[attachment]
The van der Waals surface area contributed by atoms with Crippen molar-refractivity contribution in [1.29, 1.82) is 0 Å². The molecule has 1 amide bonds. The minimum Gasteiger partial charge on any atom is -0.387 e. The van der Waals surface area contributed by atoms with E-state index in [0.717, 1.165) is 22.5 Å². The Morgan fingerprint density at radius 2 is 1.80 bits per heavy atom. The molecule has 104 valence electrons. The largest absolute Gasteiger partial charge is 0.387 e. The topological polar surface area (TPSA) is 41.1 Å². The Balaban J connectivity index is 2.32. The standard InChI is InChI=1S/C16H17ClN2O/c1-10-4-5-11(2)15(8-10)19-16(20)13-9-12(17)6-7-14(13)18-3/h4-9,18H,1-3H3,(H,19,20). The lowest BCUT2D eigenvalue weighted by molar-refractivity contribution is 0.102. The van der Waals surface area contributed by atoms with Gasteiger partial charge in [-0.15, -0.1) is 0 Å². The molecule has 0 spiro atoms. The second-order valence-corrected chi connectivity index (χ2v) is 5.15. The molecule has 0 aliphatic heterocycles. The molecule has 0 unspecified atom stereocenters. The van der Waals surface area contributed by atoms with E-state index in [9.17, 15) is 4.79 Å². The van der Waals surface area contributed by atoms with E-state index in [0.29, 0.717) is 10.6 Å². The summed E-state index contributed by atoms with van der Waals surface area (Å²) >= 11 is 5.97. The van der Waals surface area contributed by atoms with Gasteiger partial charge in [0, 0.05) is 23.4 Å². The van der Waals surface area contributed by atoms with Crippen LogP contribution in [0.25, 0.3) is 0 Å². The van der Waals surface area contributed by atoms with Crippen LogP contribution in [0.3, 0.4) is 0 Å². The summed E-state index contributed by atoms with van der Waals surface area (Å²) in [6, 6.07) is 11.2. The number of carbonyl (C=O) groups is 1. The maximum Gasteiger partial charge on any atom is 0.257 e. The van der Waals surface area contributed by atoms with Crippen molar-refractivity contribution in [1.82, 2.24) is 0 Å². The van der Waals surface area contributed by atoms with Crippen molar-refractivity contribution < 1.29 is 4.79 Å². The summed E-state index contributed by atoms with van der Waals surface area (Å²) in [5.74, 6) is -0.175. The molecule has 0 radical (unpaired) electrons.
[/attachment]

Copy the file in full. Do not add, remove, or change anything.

The van der Waals surface area contributed by atoms with Crippen molar-refractivity contribution in [1.29, 1.82) is 0 Å². The molecule has 1 amide bonds. The minimum Gasteiger partial charge on any atom is -0.387 e. The van der Waals surface area contributed by atoms with E-state index in [0.717, 1.165) is 22.5 Å². The Morgan fingerprint density at radius 2 is 1.80 bits per heavy atom. The molecule has 104 valence electrons. The largest absolute Gasteiger partial charge is 0.387 e. The topological polar surface area (TPSA) is 41.1 Å². The Balaban J connectivity index is 2.32. The standard InChI is InChI=1S/C16H17ClN2O/c1-10-4-5-11(2)15(8-10)19-16(20)13-9-12(17)6-7-14(13)18-3/h4-9,18H,1-3H3,(H,19,20). The lowest BCUT2D eigenvalue weighted by molar-refractivity contribution is 0.102. The van der Waals surface area contributed by atoms with Gasteiger partial charge in [-0.15, -0.1) is 0 Å². The molecule has 0 spiro atoms. The second-order valence-corrected chi connectivity index (χ2v) is 5.15. The molecule has 0 aliphatic heterocycles. The molecule has 0 unspecified atom stereocenters. The van der Waals surface area contributed by atoms with E-state index in [9.17, 15) is 4.79 Å². The van der Waals surface area contributed by atoms with E-state index in [0.29, 0.717) is 10.6 Å². The summed E-state index contributed by atoms with van der Waals surface area (Å²) >= 11 is 5.97. The van der Waals surface area contributed by atoms with Gasteiger partial charge in [0, 0.05) is 23.4 Å². The van der Waals surface area contributed by atoms with Crippen LogP contribution in [0.25, 0.3) is 0 Å². The van der Waals surface area contributed by atoms with Crippen LogP contribution in [0.3, 0.4) is 0 Å². The summed E-state index contributed by atoms with van der Waals surface area (Å²) in [6, 6.07) is 11.2. The number of carbonyl (C=O) groups is 1. The maximum Gasteiger partial charge on any atom is 0.257 e. The van der Waals surface area contributed by atoms with Crippen molar-refractivity contribution in [1.82, 2.24) is 0 Å². The van der Waals surface area contributed by atoms with Crippen molar-refractivity contribution < 1.29 is 4.79 Å². The summed E-state index contributed by atoms with van der Waals surface area (Å²) in [5.74, 6) is -0.175. The molecule has 0 radical (unpaired) electrons.